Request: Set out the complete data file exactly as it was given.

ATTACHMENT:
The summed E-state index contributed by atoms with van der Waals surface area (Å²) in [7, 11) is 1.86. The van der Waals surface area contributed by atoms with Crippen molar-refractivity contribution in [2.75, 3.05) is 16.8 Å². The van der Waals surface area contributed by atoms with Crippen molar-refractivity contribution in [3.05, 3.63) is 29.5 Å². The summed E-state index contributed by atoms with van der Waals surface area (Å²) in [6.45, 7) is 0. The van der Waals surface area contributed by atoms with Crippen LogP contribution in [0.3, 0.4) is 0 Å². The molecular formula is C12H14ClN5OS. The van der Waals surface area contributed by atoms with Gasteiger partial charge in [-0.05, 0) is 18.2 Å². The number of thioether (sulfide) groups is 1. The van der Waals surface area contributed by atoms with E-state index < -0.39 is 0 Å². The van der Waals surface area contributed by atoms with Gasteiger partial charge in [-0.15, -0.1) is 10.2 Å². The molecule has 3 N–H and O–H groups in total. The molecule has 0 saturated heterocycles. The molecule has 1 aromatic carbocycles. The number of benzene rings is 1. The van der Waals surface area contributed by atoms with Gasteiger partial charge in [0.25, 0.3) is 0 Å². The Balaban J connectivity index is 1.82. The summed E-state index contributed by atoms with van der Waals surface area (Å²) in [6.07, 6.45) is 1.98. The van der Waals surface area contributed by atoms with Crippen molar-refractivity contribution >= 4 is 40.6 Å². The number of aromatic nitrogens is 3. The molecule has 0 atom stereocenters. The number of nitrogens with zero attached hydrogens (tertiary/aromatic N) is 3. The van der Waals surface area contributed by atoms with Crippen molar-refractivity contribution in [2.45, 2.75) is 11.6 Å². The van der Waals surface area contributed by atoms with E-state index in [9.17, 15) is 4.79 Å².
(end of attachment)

The summed E-state index contributed by atoms with van der Waals surface area (Å²) in [7, 11) is 1.86. The van der Waals surface area contributed by atoms with Crippen molar-refractivity contribution in [2.75, 3.05) is 16.8 Å². The van der Waals surface area contributed by atoms with Crippen molar-refractivity contribution in [3.05, 3.63) is 29.5 Å². The summed E-state index contributed by atoms with van der Waals surface area (Å²) in [6.45, 7) is 0. The van der Waals surface area contributed by atoms with Crippen LogP contribution in [0.3, 0.4) is 0 Å². The molecular formula is C12H14ClN5OS. The van der Waals surface area contributed by atoms with Gasteiger partial charge in [-0.05, 0) is 18.2 Å². The number of thioether (sulfide) groups is 1. The van der Waals surface area contributed by atoms with E-state index < -0.39 is 0 Å². The van der Waals surface area contributed by atoms with Gasteiger partial charge in [-0.15, -0.1) is 10.2 Å². The molecule has 3 N–H and O–H groups in total. The molecule has 0 saturated heterocycles. The molecule has 1 aromatic carbocycles. The number of benzene rings is 1. The van der Waals surface area contributed by atoms with Gasteiger partial charge in [0.25, 0.3) is 0 Å². The Balaban J connectivity index is 1.82. The summed E-state index contributed by atoms with van der Waals surface area (Å²) in [6.07, 6.45) is 1.98. The van der Waals surface area contributed by atoms with Crippen molar-refractivity contribution >= 4 is 40.6 Å². The number of aromatic nitrogens is 3. The molecule has 0 atom stereocenters. The number of nitrogens with zero attached hydrogens (tertiary/aromatic N) is 3. The van der Waals surface area contributed by atoms with Crippen molar-refractivity contribution in [2.45, 2.75) is 11.6 Å². The van der Waals surface area contributed by atoms with E-state index in [9.17, 15) is 4.79 Å².